The Kids Are All Right
The California that we get in this film is a greener, gayer update of the California that Woody Allen took such perfect potshots at, more than thirty years ago, in "Annie Hall," the difference being that Cholodenko doesn't always know that it is funny. … [D]o the screenwriters not realize that half of the women's conversation — "We just talked conceptually," "It hasn't risen to the point of consciousness for you," "It's so indigenous!" — is pure, extra-planetary prattling and nothing but?
Anthony Lane, "Wives' Tales," New Yorker July 12 & 19 2010, 92.
Uh, yeah, I think they do realize that, Mr. Lane. If anything, I think The Kids Are All Right's script relies a little too heavily on sending up that post-hippie careful vagueness, Jules's in particular — we all know people like that, but even people like that aren't People Like That every minute.
The movie isn't perfect; it has its on-the-nose moments, and the ending is sweet in its way but also feels like a compromise, like the script wanted to do something more challenging and equivocal and couldn't quite get there. But it should be given credit for knowing its own humor.
Lane goes on to sniff that "[t]he prattle turns chronic when Jules, who fancies herself as a landscape designer, is hired by Paul to reshape his back yard; she suggests 'a trellisy, hidden garden kind of thing,' or, alternatively, 'you could go with the Asiany.' I wouldn't trust her to pick a rose." Right; that's…the point. Or the point is that we would trust her to pick a rose, in the sense of cutting it, but for Jules to pick a rose in the sense of selecting one from the available options? Yes, that would take her 20 minutes to do, and she would accompany it with several watery masters-seminar paragraphs. That's the character. That's all the characters: frustrating, and also warm, passive-aggressive, goofy, controlling, hypocritical, high, and/or lost.
It's a tribute to the construction of Nic and Jules specifically that I felt tenderly towards them when ordinarily I can barely tolerate the actresses playing them. Julianne Moore is a good actress, and my historical attitude towards her (in short: "uch") isn't rational, but I started hating her when she played Dr. Nose E. Bitchface in The Fugitive, and she might have turned it around after that, but after The Myth of Fingerprints, a hateful film in which Moore plays the most hateful in a sizeable group of hateful characters who themselves hate 1) each other, 2) wearing the correct size of sweater, and 3) organic dialogue, I lost hope. She's very pretty and she's very skilled and yet this is the first time in over a decade that I didn't want to slap her every minute she was onscreen.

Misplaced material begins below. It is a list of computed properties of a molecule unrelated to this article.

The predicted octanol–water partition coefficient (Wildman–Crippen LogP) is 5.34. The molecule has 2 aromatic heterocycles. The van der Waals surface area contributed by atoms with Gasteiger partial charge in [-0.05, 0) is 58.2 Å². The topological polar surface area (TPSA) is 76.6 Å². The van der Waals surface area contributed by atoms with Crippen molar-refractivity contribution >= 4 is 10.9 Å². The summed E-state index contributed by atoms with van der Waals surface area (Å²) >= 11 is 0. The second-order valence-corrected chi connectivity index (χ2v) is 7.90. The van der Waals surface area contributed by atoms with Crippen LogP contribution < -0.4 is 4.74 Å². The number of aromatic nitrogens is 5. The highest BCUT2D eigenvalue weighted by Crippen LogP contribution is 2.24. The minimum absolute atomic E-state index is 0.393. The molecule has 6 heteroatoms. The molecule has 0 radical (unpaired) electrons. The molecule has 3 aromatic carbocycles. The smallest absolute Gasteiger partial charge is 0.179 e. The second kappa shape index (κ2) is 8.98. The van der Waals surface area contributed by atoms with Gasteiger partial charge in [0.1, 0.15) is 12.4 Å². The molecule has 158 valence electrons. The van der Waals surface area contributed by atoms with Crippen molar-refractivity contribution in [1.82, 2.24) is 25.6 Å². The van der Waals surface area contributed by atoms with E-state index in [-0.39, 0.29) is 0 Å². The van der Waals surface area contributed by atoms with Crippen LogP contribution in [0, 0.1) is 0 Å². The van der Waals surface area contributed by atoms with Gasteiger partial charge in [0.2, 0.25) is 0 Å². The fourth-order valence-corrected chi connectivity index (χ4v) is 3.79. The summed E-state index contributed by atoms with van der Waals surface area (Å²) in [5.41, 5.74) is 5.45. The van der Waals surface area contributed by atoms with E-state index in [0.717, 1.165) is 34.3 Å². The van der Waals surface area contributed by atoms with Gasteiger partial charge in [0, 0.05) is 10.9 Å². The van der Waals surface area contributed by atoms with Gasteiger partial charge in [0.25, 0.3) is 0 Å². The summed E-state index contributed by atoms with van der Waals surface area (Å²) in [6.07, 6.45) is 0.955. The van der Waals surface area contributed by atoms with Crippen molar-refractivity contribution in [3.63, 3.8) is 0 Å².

I don't hate Bening, but she's overpraised for performances that are merely good and sometimes even one-note. The ability is there, but I wonder when we all agreed to behave as though she's one of the great talents of her generation…when she married Beatty, I assume, which is another essay, and when you marry a notorious cocksman, respected artist, and big-time industry player all in one, I don't know that the direction you do or don't receive subsequently is something you can control. That said, I've seldom felt like I've seen what she could really do. American Beauty is a good example; I strongly disliked the movie while respecting several of the performances, hers included, but she could have pushed harder. She's good, but not brave.
Here, Bening is styled and lit in a way that shows every peak and gully in her face; it makes her more beautiful than the porcelain presentation of 15 years ago — and she's finally showing us what she can really do. Maybe it's the part, maybe it's the direction, maybe it's something wholly else that let her cut it loose. Maybe using a face that looks properly lived in gives her permission to put that into the acting. Whatever it is, she's throttled down from movie star to actress, and she's great in TKAAR, contradictory, subtle, real. Moore is great too, and Jules does some hatefully careless things, but I still rooted for her and understood her. The Academy had better remember that hideous, note-perfect scene with the straight couple at the restaurant come nominations time…and Bening singing Joni, which was some of the best acting she's ever done and excruciating to watch.
I laughed at these characters, and with them too; the movie definitely knows the difference and plays each one accordingly, and I kind of don't get how Lane didn't see that. If you think it's a minor picture, fine, just say so; it is, but not for that reason.
Tags: Annette Bening Anthony Lane Joni Mitchell Julianne Moore movies shut up inattentive criticism Warren Beatty